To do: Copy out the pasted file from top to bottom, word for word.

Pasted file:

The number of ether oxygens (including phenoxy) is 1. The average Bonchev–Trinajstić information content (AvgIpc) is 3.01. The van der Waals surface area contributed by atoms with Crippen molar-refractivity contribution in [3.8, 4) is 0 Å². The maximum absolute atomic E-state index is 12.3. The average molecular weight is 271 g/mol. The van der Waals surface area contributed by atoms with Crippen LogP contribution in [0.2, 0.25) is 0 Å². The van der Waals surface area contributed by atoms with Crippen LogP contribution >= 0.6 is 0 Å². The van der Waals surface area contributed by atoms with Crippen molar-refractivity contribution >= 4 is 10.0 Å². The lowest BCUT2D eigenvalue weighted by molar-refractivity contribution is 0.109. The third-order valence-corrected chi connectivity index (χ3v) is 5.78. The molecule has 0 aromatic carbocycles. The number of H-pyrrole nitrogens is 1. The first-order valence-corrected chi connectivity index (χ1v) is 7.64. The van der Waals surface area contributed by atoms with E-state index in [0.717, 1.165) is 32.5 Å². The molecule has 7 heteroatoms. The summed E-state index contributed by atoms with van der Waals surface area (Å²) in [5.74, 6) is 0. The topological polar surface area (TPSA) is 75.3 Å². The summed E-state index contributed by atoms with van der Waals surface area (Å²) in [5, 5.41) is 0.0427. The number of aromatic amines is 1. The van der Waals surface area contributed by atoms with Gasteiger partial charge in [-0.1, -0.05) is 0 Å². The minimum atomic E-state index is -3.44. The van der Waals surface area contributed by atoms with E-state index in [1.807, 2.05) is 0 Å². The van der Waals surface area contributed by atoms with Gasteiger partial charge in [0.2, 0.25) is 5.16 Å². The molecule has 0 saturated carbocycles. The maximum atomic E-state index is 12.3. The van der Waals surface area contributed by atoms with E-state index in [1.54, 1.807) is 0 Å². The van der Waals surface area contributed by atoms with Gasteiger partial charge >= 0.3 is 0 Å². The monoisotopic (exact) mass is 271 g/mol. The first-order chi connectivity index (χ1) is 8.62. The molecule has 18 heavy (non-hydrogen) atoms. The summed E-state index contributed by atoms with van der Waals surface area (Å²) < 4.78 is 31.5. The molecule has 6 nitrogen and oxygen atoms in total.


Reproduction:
The number of ether oxygens (including phenoxy) is 1. The average Bonchev–Trinajstić information content (AvgIpc) is 3.01. The van der Waals surface area contributed by atoms with Crippen molar-refractivity contribution in [3.8, 4) is 0 Å². The maximum absolute atomic E-state index is 12.3. The average molecular weight is 271 g/mol. The van der Waals surface area contributed by atoms with Crippen LogP contribution in [0.2, 0.25) is 0 Å². The van der Waals surface area contributed by atoms with Crippen LogP contribution >= 0.6 is 0 Å². The van der Waals surface area contributed by atoms with Crippen molar-refractivity contribution >= 4 is 10.0 Å². The lowest BCUT2D eigenvalue weighted by molar-refractivity contribution is 0.109. The third-order valence-corrected chi connectivity index (χ3v) is 5.78. The molecule has 0 aromatic carbocycles. The number of H-pyrrole nitrogens is 1. The first-order valence-corrected chi connectivity index (χ1v) is 7.64. The van der Waals surface area contributed by atoms with E-state index in [0.717, 1.165) is 32.5 Å². The molecule has 7 heteroatoms. The summed E-state index contributed by atoms with van der Waals surface area (Å²) in [5.74, 6) is 0. The topological polar surface area (TPSA) is 75.3 Å². The summed E-state index contributed by atoms with van der Waals surface area (Å²) in [5, 5.41) is 0.0427. The number of aromatic amines is 1. The van der Waals surface area contributed by atoms with Gasteiger partial charge in [-0.1, -0.05) is 0 Å². The minimum atomic E-state index is -3.44. The van der Waals surface area contributed by atoms with E-state index in [1.807, 2.05) is 0 Å². The van der Waals surface area contributed by atoms with Gasteiger partial charge in [0.2, 0.25) is 5.16 Å². The molecule has 0 saturated carbocycles. The maximum atomic E-state index is 12.3. The van der Waals surface area contributed by atoms with E-state index in [1.54, 1.807) is 0 Å². The van der Waals surface area contributed by atoms with Gasteiger partial charge >= 0.3 is 0 Å². The monoisotopic (exact) mass is 271 g/mol. The first-order chi connectivity index (χ1) is 8.62. The molecule has 18 heavy (non-hydrogen) atoms. The summed E-state index contributed by atoms with van der Waals surface area (Å²) < 4.78 is 31.5. The molecule has 6 nitrogen and oxygen atoms in total.